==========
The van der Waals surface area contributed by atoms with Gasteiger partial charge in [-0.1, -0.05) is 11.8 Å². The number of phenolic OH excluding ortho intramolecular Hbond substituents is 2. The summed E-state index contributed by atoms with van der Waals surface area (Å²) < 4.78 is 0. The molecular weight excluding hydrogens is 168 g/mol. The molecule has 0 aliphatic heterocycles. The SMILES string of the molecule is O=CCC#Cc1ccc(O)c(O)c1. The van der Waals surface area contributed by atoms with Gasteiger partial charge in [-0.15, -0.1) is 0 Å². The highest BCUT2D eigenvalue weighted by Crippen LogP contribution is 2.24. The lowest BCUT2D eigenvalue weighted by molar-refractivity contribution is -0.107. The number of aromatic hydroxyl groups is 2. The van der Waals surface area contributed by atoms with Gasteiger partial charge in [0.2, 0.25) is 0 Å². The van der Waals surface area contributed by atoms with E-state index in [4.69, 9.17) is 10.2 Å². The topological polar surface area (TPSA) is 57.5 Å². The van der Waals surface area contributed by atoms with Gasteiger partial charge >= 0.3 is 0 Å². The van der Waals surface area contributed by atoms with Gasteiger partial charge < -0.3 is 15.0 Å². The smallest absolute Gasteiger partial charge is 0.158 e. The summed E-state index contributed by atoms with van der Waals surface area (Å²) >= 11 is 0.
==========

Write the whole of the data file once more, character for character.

The van der Waals surface area contributed by atoms with Gasteiger partial charge in [-0.1, -0.05) is 11.8 Å². The number of phenolic OH excluding ortho intramolecular Hbond substituents is 2. The summed E-state index contributed by atoms with van der Waals surface area (Å²) < 4.78 is 0. The molecular weight excluding hydrogens is 168 g/mol. The molecule has 0 aliphatic heterocycles. The SMILES string of the molecule is O=CCC#Cc1ccc(O)c(O)c1. The van der Waals surface area contributed by atoms with Gasteiger partial charge in [-0.15, -0.1) is 0 Å². The highest BCUT2D eigenvalue weighted by Crippen LogP contribution is 2.24. The lowest BCUT2D eigenvalue weighted by molar-refractivity contribution is -0.107. The number of aromatic hydroxyl groups is 2. The van der Waals surface area contributed by atoms with Gasteiger partial charge in [0.2, 0.25) is 0 Å². The van der Waals surface area contributed by atoms with E-state index in [4.69, 9.17) is 10.2 Å². The topological polar surface area (TPSA) is 57.5 Å². The van der Waals surface area contributed by atoms with Gasteiger partial charge >= 0.3 is 0 Å². The van der Waals surface area contributed by atoms with Gasteiger partial charge < -0.3 is 15.0 Å². The smallest absolute Gasteiger partial charge is 0.158 e. The summed E-state index contributed by atoms with van der Waals surface area (Å²) >= 11 is 0.